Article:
Smile supernova, we’ll be staring at you

Second satellite by PES University students will look closely at a point in space and may catch the birth of a galaxy.

Published: 22nd November 2016 01:23 AM  |   Last Updated: 22nd November 2016 01:23 AM   |  A+A-

Smile

Smile

Express News Service

BENGALURU: Students of a Bengaluru college first sent up a satellite to click photos of earth from space. Now, they are planning on another to look into space.

The Indian Institute of Astrophysics (IIA) and PES University are collaborating on the project that also aims to make the study of astronomy and space cheaper for other institutions.  

Following the successful development and launch of a satellite project headed by PES University students recently, the PISAT, PES university is working on launching a second satellite, PISAT-2 in collaboration with IAA. IAA is presently associated with other city institutions on other projects.

While the PISAT is mainly being used for earth imaging, the PISAT-2 will be used to fly an ‘ultraviolet imager’– an instrument that will stare at a single point in space for the lifetime of the mission.
The goal is to search for variable objects and phenomenon – explosive events such as supernovae, exotic events such as planets falling into their parent stars or events in our neighborhood such as nearby asteroids.

While the payload containing the ultraviolet imager will be developed by scientists at the IAA, the satellite that will carry it to space will be the responsibility of the team from PES University.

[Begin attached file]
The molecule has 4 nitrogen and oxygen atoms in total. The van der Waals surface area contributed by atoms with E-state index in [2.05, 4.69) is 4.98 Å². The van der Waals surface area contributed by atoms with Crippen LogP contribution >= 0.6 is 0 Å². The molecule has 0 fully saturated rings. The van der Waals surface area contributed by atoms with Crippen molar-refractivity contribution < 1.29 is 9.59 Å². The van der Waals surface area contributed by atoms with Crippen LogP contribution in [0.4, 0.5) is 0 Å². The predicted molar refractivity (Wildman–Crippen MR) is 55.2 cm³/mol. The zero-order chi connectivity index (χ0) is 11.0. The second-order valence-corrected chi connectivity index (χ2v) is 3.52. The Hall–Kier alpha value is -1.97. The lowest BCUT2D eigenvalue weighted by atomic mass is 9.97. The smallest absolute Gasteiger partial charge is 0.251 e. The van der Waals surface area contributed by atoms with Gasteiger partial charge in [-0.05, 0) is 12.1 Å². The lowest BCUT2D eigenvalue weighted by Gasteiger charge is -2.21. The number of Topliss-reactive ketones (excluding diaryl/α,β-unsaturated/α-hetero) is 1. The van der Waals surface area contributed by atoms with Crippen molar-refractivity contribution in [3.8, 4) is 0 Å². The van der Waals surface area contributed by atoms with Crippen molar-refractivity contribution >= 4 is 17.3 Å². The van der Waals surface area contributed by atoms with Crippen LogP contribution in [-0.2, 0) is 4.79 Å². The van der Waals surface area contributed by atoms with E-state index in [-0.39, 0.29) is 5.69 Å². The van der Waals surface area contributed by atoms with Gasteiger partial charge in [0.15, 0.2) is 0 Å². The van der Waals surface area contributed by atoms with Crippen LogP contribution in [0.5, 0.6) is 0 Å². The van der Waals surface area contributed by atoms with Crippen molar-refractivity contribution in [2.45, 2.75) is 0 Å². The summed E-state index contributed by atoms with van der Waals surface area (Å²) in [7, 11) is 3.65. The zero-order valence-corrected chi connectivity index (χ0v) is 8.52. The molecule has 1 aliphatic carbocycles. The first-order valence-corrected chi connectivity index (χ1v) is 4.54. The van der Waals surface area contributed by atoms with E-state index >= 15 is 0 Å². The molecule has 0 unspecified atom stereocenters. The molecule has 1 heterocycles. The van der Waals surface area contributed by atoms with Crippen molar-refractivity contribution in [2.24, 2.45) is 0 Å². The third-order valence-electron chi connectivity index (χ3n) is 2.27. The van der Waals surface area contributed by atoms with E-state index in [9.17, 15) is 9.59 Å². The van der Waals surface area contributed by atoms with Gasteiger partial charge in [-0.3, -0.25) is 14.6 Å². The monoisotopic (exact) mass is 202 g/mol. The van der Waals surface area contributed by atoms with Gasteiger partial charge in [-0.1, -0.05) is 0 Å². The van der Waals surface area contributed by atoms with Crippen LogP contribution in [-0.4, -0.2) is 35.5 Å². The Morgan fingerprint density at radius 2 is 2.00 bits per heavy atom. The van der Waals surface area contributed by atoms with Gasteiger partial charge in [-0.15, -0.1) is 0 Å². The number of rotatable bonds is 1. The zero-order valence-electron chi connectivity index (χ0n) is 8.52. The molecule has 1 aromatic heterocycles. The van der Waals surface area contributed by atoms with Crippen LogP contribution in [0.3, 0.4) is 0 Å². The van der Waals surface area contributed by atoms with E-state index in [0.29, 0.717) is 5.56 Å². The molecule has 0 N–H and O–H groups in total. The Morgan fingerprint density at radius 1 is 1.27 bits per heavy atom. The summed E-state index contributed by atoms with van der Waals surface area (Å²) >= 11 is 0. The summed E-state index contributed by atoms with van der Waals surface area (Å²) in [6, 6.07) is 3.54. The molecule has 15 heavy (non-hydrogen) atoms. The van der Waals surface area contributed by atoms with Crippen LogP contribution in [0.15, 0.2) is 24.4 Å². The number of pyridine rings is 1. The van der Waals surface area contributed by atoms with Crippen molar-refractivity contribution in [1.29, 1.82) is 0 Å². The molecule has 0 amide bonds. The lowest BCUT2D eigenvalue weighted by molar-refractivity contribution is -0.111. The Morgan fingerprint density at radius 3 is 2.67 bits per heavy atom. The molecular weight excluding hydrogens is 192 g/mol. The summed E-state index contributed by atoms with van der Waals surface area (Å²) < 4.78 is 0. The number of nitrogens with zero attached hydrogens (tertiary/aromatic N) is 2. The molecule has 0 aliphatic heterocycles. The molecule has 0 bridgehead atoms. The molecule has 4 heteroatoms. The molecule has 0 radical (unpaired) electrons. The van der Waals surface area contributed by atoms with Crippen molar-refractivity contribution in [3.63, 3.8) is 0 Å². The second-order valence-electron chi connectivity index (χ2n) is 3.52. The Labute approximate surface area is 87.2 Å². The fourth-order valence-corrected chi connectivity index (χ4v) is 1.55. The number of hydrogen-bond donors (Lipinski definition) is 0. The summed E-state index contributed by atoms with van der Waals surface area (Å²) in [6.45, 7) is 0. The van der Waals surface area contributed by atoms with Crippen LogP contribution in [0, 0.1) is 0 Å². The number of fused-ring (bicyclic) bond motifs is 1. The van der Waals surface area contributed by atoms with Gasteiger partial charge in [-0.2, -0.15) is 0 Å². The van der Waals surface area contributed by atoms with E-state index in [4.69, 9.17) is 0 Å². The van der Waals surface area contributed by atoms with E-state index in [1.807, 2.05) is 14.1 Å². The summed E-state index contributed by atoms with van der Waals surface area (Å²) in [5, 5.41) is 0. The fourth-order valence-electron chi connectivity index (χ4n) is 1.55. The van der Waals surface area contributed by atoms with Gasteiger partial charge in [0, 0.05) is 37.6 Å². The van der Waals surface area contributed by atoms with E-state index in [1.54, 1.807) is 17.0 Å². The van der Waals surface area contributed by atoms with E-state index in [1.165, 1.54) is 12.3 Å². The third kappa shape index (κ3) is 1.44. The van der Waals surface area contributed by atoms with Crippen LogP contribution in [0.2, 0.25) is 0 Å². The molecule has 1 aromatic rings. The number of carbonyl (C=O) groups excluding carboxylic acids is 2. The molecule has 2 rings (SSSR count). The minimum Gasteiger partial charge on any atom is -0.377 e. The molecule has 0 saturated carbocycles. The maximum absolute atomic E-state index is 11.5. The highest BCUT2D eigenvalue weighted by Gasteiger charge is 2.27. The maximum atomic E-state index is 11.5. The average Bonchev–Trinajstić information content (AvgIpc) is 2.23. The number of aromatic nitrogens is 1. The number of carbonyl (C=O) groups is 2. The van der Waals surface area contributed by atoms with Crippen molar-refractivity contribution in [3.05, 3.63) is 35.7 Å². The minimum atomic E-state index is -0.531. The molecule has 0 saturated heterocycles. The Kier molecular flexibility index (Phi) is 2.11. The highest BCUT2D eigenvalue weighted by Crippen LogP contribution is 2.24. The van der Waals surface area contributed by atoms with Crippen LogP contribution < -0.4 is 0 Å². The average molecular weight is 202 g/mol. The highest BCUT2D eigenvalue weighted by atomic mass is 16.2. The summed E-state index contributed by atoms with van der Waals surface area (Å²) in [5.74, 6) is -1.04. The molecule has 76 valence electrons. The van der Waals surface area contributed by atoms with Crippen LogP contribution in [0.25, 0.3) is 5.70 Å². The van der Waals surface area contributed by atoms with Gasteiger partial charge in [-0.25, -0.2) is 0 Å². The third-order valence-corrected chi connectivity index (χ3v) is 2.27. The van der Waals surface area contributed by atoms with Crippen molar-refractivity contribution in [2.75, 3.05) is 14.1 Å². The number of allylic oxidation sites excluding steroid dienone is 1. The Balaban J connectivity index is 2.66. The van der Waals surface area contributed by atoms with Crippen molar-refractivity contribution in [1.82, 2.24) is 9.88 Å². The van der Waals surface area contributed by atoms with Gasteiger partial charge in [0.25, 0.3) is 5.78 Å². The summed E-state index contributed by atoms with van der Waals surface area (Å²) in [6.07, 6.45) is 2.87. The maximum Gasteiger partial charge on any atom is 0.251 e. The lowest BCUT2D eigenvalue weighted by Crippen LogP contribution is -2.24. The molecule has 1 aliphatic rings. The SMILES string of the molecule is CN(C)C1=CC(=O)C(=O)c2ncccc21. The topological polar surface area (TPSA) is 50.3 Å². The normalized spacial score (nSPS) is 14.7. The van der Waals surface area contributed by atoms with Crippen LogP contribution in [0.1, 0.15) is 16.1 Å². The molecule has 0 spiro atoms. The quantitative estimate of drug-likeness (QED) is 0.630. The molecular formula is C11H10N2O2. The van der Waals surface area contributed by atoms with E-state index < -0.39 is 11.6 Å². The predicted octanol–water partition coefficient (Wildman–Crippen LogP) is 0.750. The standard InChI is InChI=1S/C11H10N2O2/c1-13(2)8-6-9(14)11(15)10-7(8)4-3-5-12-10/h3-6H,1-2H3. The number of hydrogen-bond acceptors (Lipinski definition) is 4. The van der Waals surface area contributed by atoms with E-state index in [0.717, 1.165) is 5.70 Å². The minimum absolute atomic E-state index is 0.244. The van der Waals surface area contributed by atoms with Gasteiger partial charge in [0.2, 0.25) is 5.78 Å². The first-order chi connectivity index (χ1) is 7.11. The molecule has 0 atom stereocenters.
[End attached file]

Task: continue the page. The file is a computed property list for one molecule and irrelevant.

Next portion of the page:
“We hope that this will make astronomy much cheaper and accessible to less endowed institutions. Putting a series of payloads can be done for a few lakhs,” said Jayant Murthy, senior professor, IIA.
There are a lot of universities that are trying to make space experiments cheaper like MIT. What IIA will similarly be doing is developing instruments that can be used in space by many institutions. “The data obtained from such instruments will be made freely available,” he adds.

The details of the budget and schedule are presently being worked out, according to Divya Rao, assistant professor, PES University and a core member of the PISAT-2 project.

“The size of the satellite and the payload, total cost to be incurred will be known soon,” she says.
While PISAT took around four years to be launched, PISAT-2 is expected to take shorter time. “The time for design and development might be reduced since we already have extensive experience from the first project. We hope to finish PISAT-2 within a maximum of two years,” adds Divya.   

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